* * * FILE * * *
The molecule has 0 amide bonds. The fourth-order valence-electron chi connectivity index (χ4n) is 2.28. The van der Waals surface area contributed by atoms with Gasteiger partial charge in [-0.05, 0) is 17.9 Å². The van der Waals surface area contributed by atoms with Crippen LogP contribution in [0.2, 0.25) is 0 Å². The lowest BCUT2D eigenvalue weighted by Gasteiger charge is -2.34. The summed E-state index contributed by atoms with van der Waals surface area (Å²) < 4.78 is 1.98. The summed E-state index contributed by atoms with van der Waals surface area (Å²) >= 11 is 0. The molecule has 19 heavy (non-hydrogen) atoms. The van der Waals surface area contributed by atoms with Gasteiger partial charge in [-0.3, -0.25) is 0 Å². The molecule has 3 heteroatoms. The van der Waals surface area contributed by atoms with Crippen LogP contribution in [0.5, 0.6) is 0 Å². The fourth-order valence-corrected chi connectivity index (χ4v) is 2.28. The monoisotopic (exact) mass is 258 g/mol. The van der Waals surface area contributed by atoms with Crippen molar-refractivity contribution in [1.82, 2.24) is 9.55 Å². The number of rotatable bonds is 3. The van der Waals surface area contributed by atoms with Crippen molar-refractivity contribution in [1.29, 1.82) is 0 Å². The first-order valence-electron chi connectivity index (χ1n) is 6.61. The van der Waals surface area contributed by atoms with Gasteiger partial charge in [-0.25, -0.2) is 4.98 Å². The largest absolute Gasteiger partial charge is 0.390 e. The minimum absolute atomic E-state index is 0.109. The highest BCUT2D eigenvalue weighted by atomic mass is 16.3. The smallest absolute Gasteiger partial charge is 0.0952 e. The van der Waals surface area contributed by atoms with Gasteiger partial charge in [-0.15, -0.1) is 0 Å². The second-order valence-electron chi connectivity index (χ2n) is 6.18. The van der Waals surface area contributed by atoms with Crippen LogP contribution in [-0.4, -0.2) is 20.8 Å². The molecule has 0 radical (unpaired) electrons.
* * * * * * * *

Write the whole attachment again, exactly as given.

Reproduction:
The molecule has 0 amide bonds. The fourth-order valence-electron chi connectivity index (χ4n) is 2.28. The van der Waals surface area contributed by atoms with Gasteiger partial charge in [-0.05, 0) is 17.9 Å². The van der Waals surface area contributed by atoms with Crippen LogP contribution in [0.2, 0.25) is 0 Å². The lowest BCUT2D eigenvalue weighted by Gasteiger charge is -2.34. The summed E-state index contributed by atoms with van der Waals surface area (Å²) < 4.78 is 1.98. The summed E-state index contributed by atoms with van der Waals surface area (Å²) >= 11 is 0. The molecule has 19 heavy (non-hydrogen) atoms. The van der Waals surface area contributed by atoms with Gasteiger partial charge in [-0.3, -0.25) is 0 Å². The molecule has 3 heteroatoms. The van der Waals surface area contributed by atoms with Crippen LogP contribution in [0.5, 0.6) is 0 Å². The fourth-order valence-corrected chi connectivity index (χ4v) is 2.28. The monoisotopic (exact) mass is 258 g/mol. The van der Waals surface area contributed by atoms with Crippen molar-refractivity contribution in [1.82, 2.24) is 9.55 Å². The number of rotatable bonds is 3. The van der Waals surface area contributed by atoms with Crippen molar-refractivity contribution in [1.29, 1.82) is 0 Å². The first-order valence-electron chi connectivity index (χ1n) is 6.61. The van der Waals surface area contributed by atoms with Gasteiger partial charge in [-0.25, -0.2) is 4.98 Å². The largest absolute Gasteiger partial charge is 0.390 e. The minimum absolute atomic E-state index is 0.109. The highest BCUT2D eigenvalue weighted by atomic mass is 16.3. The smallest absolute Gasteiger partial charge is 0.0952 e. The van der Waals surface area contributed by atoms with Gasteiger partial charge in [-0.15, -0.1) is 0 Å². The second-order valence-electron chi connectivity index (χ2n) is 6.18. The van der Waals surface area contributed by atoms with Crippen LogP contribution in [-0.4, -0.2) is 20.8 Å². The molecule has 0 radical (unpaired) electrons.